The Italian Command intended to employ the special SM82s to bomb the English oil plants of Manama, in the Persian Gulf, in order to show the potential ability of the Italian air force. It was a long and difficult mission involving a 4,000 kilometre flight. Ettore Muti and his comrades spent four days working on a complete revision of the plans and established a complex flight plan....On December 18, at 5.10 pm, after filling both the normal and the supplementary tanks, they loaded three out of four SM82s with 1.5 tons of incendiary and explosive bombs weighing 15, 20 or 50 kilograms. Then the four three-engine bombers took off.In command of the first aircraft, which gained height with difficulty from the Rhodes- Gadurrà runway because it was overloaded with 19,500 kilograms, was Lieutenant Colonel Muti. He was assisted by Major Giovanni Raina and by Captain Paolo Moci, who had previous experience in flying planes overloaded up to 21 tons.....The SM82s, after gaining height (a manoeuvre which took remarkable efforts because of the enormous weight of the aircraft) headed east, flying over Cyprus, Lebanon and Syria, bending to the southeast as they went past Jordan and Iraq until they reached the Persian Gulf. During the very long outward flight, the role of Muti's SM82 pathfinder proved its essential function in leading the squadron..... At 2.20 am, just before reaching the Bahrain Islands, Lieutenant Colonel Federici's aircraft suddenly lost sight contact with Muti's SM82 and had to drop its bombs on different Saudi Arabia targets in the vicinity of Manama, while the other planes hit the fixed target. As bombardier Raina later told "the operation of spotting the target was easy thanks to the total illumination of the extractive and refinery plants" which were partially damaged by the bombs (half a dozen wells and some oil deposits were set on fire). As soon as they perceived the glares of the first explosions, the Italian planes made off along the escape route landing to the Zula runway (Eritrea) at 8 8:40.The whole Italian formation had flown 2,400 kilometres in 15.30 hours. At the Eritrean airport, along with a small crowd of Italian aviators, the brave pilots found the fourth SM82 squadron which, in the meantime, had come from Rhodes as a support plane on the way back, should one of the crafts make an emergency landing in the desert.— Alberto Rosselli, 
Rome declared that their bombers had set a new distance record, covering 3,000 miles on the outgoing trip from bases located in the island of Rhodes in the Italian Islands of the Aegean. American magazine Time wrote that the Italians insisted that the planes had been refueled from submarine tankers, though in actuality the planes had simply been loaded with more than 1,300 gallons of fuel.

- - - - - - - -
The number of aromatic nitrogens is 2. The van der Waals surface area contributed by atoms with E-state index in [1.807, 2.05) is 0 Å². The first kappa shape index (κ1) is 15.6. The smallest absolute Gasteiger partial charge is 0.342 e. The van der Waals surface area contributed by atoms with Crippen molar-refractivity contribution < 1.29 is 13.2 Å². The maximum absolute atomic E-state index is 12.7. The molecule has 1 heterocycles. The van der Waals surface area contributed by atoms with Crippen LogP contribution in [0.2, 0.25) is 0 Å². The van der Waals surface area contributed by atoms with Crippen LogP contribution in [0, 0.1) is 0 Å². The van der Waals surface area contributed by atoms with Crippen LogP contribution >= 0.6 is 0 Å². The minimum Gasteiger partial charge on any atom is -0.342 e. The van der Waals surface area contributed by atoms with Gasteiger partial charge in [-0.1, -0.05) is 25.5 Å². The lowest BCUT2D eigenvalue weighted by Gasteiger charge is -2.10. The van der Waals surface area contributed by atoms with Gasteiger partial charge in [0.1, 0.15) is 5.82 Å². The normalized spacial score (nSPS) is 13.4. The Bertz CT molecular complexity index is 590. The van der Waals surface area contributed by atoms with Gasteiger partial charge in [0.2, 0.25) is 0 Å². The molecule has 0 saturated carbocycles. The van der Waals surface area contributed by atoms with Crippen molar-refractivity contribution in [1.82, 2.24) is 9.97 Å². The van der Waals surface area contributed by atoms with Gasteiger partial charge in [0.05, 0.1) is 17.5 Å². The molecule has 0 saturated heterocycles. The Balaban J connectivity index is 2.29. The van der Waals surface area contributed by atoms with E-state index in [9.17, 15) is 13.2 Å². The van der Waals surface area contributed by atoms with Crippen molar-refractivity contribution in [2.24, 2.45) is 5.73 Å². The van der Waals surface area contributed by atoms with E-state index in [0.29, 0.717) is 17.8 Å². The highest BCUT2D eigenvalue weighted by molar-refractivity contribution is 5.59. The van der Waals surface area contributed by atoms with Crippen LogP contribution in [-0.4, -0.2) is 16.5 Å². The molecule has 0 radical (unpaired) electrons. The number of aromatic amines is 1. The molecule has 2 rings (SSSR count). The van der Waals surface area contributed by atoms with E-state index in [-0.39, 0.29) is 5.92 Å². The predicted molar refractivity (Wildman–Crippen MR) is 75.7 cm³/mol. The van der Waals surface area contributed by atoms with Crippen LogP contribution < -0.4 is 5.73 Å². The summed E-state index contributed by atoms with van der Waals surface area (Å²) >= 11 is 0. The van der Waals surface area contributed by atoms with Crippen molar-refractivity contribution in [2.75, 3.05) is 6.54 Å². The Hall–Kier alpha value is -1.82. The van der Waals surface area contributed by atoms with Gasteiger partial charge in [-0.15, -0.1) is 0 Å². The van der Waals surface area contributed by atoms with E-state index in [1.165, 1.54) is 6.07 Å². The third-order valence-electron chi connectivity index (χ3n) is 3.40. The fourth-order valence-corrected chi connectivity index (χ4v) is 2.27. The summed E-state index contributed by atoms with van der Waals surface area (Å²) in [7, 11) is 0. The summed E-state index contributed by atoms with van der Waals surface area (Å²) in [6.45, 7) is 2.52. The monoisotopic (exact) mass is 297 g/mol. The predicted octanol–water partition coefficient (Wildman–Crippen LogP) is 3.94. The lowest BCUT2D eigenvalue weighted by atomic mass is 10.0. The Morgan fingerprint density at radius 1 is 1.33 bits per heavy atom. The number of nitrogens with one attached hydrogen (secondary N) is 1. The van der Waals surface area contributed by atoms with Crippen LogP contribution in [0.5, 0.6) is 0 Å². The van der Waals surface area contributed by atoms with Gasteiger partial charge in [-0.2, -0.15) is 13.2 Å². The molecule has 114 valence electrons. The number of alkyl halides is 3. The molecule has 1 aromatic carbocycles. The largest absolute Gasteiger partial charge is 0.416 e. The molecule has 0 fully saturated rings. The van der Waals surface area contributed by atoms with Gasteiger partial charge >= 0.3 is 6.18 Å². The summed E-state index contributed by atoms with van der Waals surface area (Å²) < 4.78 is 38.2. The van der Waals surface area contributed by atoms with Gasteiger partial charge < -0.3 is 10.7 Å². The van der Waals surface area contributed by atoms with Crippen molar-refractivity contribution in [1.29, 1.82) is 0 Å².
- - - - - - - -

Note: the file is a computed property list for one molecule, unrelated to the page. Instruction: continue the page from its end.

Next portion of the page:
In the early days of the war....one major success that went a long way to allowing the Italians to make a major fight in north Africa was the long-range bombing missions launched by Lt. Colonel Ettore Muti on Palestine and Bahrain which did severe damage to British port facilities and oil refineries. This caused the British considerable logistical problems but also forced them to divert resources to defend the Middle East which were badly needed elsewhere. It also helped relieve the threat to the shipping lanes in the Mediterranean, allowing Italian forces to be moved to north Africa with very few losses.— Bjr-Researchomnia, 
It would have been repeated -with an advanced SM.82 bomber- in a raid on New York City in summer 1943 had Italy not capitulated in 1943. Even a commercial aerial trip was done between Rome and Tokyo in summer 1942.
- Wallace Stegner mentioned in his Discovery! The Search for Arabian Oil that British ground personnel at the nearby airports assumed that the bombers were friendly, hence they switched on the runway lights in the early morning darkness. Stegner wrote that they "lighted up like a California supermarket opening".
- "Missione Bahrein". Archived from the original on 2016-08-02. Retrieved 31 May 2016.
- 1940 Italian bombing of Bahrain & Dhahran
- "Map of the attack". Archived from the original on 2017-10-22. Retrieved 2017-02-22.
- "Air Raid! A Sequel". Aramco World. Vol. 27 no. 4. July–August 1976. Archived from the original on 2012-10-03.CS1 maint: date format (link)
- Lembo 2002, p.5.
- "History of the Bahrain bombing (in Italian)". Archived from the original on 2016-08-02. Retrieved 2012-02-27.
- "Italian Raid on Manama 1940 – Comando Supremo". Retrieved 31 May 2016.
- "Record Raid". Time.
- "Daily Damage". Time.
- Italian military tradition. Section: WW2
- "The Secret Italian Air Raid Rome-Tokyo – Summer 1942". Retrieved 31 May 2016.
- Lembo, Daniele. SIAI SM.82 Marsupiale. "Aerei Nella Storia", Issue 22. Parma, Italy: West-ward Edizioni, 2002, p. 10–31.
- Ala d'Italia - 1940: Bahrain bombing ()